Sex and the Double Standard

Since yesterday was the 40th anniversary of Roe v. Wade, I read a lot of articles discussing how important reproductive rights are to the lives of women.  One that really struck me was an article written by Lizz Winstead at the Huffington Post called “Abortion is a Medical Procedure”. Winstead writes:

“Of course, those are the sluts like me: Unmarried women who are stigmatized because we choose to have enjoyable, non-procreative sex, a concept that is hideous and freakish and out of the mainstream. And to ice the slut cake, if our birth control fails, we may choose to have an abortion.

Actually, I am surprised they haven’t started spelling it, abwhoreshun.

Yes, women like me are called whores and worse, when, if an accident happens and we choose abortion, we don’t offer the proper amount of remorse and contrition.”

I quoted that particular section because it is perhaps the motivation behind this post. I’m not foolish enough to think that my words might convince anyone to believe in the right to choice if they believe otherwise. This is one of those arguments where nobody wins, and it can turn into an ugly battle of words that just leaves everyone with an awful taste in our mouths.  (On that note, please remember that I welcome comments, but reserve the right to block any comments that attack others or are disrespectful of my readers)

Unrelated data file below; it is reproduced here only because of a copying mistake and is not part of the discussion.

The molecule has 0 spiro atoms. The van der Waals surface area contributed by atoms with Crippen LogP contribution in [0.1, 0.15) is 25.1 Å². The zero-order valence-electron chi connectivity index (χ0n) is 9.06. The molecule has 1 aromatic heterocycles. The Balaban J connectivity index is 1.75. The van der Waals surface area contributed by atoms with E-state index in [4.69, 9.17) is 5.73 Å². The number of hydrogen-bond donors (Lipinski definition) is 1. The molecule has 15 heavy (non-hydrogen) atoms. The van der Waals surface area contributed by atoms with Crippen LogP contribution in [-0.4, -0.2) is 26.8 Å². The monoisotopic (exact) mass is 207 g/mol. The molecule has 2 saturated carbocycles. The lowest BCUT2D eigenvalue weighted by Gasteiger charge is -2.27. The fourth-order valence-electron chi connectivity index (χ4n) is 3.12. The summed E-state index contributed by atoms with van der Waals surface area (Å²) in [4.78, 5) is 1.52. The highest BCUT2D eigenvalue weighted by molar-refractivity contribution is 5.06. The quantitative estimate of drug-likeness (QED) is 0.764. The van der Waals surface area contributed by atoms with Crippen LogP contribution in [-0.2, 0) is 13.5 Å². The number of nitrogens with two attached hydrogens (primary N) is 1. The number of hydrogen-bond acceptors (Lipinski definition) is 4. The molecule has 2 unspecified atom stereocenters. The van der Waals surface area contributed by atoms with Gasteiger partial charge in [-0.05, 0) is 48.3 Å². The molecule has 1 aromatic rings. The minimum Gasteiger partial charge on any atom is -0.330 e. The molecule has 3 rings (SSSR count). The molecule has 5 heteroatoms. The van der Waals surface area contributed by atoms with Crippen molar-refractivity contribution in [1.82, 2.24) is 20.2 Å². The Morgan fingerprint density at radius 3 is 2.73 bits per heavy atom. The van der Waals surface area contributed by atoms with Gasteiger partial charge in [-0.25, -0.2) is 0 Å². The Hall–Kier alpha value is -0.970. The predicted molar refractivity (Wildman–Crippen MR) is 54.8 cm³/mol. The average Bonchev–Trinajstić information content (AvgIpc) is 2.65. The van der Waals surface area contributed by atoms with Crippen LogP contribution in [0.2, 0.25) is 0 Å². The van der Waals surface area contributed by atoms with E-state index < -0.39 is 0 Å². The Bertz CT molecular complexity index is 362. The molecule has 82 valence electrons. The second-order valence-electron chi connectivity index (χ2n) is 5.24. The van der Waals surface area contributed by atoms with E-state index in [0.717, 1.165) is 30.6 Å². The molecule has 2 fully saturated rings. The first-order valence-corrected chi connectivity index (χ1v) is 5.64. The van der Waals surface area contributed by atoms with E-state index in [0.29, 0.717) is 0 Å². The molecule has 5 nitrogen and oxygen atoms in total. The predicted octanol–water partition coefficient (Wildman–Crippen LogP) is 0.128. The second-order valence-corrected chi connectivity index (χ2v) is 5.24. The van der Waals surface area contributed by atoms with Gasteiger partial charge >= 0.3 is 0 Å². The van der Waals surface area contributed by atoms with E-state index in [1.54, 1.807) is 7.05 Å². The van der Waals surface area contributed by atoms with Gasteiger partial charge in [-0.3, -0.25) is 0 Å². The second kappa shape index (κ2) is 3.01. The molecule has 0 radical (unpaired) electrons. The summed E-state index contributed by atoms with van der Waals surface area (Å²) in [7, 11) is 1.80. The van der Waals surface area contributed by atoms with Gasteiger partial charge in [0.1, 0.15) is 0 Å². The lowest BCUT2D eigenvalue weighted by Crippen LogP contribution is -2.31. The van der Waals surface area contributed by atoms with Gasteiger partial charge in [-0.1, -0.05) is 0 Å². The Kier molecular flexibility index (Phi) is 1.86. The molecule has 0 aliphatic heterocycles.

No, my discussion today goes back to an argument I’ve made in the past, words matter and words have power.  I learned that in a different matter this week, when United Airlines agreed to refund the fare difference after my somewhat public display of anger at the way I was treated, which resulted in many of you joining your voices with mine and several e-mails and letters. Words won that battle (but I still will try to fly other airlines as the money doesn’t really make up for how I was treated).

[Update: I am leaving this passage in and crossed out because I just found out they only gave me a refund of $82.88 on my $205.06 extra costs. NEVER FLY UNITED!]

In that small instance, words had (a miniscule amount of) power.

But they always do, which is the subject of this post. This morning, a few questions began to float around my head, based on all the articles and videos I watched yesterday.

  • Why is it that, if a teenage girl has sex, especially if she becomes pregnant, she is labeled as whore, slut, etc. while the male part of the equation is called . . . (drumroll) . . . the father of the child?
  • Why is that a young woman who has been raped or molested is labeled as asking for it, whore, slut, etc. while the male perpetrator (unless actually convicted) is called . . .(drumroll) . . . the accused, a star athlete who made a mistake, a misguided youth, and (if the young woman becomes pregnant) the father of the child?